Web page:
Friday, 13 April 2012

So let's catch some swarms.......

Catching swarms is by far and away the best method of acquiring healthy bees; but it is also, given the well document decline in feral bees, a bit of a lottery. In order to try and maximise my chances of catching at least one swarm I have decided to make a few bait hives. A bait hive is simply a box, about 40lts. in volume, that has been 'baited' with wax, propolis and lemon grass oil in order to replicate a suitable place for a new colony to take up residence. They can however, if made from wood, be expensive and time consuming to make, plus be difficult to store and move around. So as an experiment I am recycling eight large cardboard boxes into bait hives. But as cardboard is not the most robust outdoor material, six have been waterproofed using bin liners, and two painted with a wash of linseed oil and wax. I have no idea if they will work but they haven't cost me anything and only took a few minutes each to make. I intend to weigh them down with a board, to act as an extended roof, and a rock or brick. Ideally they should be located two or three metres above ground so any flat roofs might be a possibility, but garden tables, compost bins etc. are more likely. This is very much trial and error, and they certainly aren't the most aesthetic garden ornaments, but as they say of any lottery - "If you haven't got a ticket you won't win a prize!". It would certainly be brilliant to catch a swarm with such  'Heath Robinson' affairs.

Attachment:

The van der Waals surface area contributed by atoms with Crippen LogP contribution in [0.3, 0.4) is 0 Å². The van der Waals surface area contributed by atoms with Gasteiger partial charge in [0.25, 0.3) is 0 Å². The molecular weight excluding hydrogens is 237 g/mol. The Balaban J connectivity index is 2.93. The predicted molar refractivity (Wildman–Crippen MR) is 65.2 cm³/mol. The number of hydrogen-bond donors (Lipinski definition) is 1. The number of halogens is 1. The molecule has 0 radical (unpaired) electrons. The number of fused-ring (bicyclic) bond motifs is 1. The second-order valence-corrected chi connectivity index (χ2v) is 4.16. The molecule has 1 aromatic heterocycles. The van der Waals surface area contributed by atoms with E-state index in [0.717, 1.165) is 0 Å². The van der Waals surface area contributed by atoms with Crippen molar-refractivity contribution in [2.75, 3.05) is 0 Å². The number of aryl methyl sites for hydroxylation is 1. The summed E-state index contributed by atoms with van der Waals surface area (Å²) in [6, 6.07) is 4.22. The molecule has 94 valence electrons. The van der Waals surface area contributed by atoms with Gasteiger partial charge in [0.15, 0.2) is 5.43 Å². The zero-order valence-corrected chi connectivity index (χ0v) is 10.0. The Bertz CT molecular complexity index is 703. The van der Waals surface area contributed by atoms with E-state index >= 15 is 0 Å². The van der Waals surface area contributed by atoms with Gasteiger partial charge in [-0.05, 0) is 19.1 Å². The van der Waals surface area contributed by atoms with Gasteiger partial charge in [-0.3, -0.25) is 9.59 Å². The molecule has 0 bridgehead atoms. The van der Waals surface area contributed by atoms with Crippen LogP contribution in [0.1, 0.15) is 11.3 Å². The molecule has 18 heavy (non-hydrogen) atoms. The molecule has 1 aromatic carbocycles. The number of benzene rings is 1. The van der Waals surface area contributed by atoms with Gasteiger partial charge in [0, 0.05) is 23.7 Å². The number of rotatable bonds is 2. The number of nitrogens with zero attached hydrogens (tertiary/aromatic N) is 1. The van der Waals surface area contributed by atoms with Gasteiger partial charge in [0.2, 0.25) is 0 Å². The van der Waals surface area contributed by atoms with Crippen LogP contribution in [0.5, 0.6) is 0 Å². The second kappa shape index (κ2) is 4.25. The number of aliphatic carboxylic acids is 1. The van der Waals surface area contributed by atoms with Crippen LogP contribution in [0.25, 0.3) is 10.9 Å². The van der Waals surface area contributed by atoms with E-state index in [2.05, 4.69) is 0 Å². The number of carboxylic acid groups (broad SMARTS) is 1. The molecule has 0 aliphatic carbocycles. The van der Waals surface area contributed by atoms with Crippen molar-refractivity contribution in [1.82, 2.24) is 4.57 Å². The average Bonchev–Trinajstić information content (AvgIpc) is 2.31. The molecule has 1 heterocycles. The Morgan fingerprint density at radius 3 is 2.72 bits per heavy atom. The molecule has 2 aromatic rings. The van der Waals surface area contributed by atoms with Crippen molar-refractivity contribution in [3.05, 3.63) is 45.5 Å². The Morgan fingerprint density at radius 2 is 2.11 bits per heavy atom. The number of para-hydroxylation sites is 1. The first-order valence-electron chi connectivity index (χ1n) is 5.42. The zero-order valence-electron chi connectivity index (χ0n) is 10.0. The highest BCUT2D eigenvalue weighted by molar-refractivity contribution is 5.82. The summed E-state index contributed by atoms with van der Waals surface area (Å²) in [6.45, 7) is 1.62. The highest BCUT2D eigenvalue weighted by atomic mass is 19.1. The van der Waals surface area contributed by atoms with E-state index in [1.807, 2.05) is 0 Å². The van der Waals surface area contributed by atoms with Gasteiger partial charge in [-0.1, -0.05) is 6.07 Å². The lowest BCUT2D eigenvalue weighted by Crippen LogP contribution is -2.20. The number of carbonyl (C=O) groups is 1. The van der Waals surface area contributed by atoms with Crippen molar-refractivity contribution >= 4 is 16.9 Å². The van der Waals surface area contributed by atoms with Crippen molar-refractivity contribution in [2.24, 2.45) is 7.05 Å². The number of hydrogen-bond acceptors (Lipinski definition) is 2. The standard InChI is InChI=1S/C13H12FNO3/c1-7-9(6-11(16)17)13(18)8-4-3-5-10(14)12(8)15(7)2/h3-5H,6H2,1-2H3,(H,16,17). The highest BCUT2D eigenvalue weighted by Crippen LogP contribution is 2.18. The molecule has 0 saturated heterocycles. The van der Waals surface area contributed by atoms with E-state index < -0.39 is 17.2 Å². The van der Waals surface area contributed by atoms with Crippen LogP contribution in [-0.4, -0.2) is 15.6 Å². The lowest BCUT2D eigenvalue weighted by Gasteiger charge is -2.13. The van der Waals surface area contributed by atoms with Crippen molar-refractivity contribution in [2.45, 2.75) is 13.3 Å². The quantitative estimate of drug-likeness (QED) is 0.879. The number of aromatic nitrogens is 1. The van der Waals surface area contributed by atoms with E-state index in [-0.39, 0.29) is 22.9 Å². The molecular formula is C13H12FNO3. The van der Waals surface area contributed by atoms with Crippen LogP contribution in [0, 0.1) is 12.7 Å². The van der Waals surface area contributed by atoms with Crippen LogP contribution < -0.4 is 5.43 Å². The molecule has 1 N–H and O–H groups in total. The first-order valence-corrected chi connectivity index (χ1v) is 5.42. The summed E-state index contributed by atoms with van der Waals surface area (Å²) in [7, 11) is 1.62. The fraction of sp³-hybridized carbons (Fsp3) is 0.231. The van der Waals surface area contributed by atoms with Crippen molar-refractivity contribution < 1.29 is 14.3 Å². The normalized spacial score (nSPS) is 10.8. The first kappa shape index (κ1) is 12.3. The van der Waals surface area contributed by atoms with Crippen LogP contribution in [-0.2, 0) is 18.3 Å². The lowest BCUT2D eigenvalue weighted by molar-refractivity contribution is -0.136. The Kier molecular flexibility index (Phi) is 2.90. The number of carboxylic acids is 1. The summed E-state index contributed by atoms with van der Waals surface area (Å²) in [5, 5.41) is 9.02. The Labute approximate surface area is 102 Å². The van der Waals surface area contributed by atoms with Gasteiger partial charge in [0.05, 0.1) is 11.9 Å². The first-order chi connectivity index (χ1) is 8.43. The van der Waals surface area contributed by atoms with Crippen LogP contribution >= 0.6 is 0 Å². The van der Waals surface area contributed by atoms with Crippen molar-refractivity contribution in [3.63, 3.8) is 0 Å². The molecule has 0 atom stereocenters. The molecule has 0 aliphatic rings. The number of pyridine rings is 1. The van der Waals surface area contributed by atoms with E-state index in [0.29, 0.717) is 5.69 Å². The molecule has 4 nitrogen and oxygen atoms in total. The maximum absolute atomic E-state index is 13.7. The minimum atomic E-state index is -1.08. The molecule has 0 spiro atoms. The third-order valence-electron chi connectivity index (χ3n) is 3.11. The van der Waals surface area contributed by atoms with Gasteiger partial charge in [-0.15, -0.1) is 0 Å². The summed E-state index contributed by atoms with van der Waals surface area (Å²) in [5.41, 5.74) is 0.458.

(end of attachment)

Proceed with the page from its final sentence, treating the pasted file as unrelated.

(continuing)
Just in case they aren't enticed by my junkyard bait hives I have produced a small card*, for posting to my neighbours, asking them to call me if they see anything swarm like. Let's hope they can tell the difference between wasps and bees! If I should acquire a swarm, via either method, I am more than willing to distribute within DaDBeeP.

* I can send copied of these cards is anyone is interested!           

8 comments:

  1. Boyd, you know I'd be very happy to have one of these bait hives located in my garden (garage roof). Just say when you'd like me to pick one up. Peter T.

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  2. You could also try using two or three coats of old household emulsion that we all have stashed at the back of the garage or shed. I've seen a cardboard coracle paddled through shardlow on the canal that used emulsion paint to keep it waterproof. Might work ....

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    Replies
    1. Never thought of that, will give it a try this weekend. Even more recycling!

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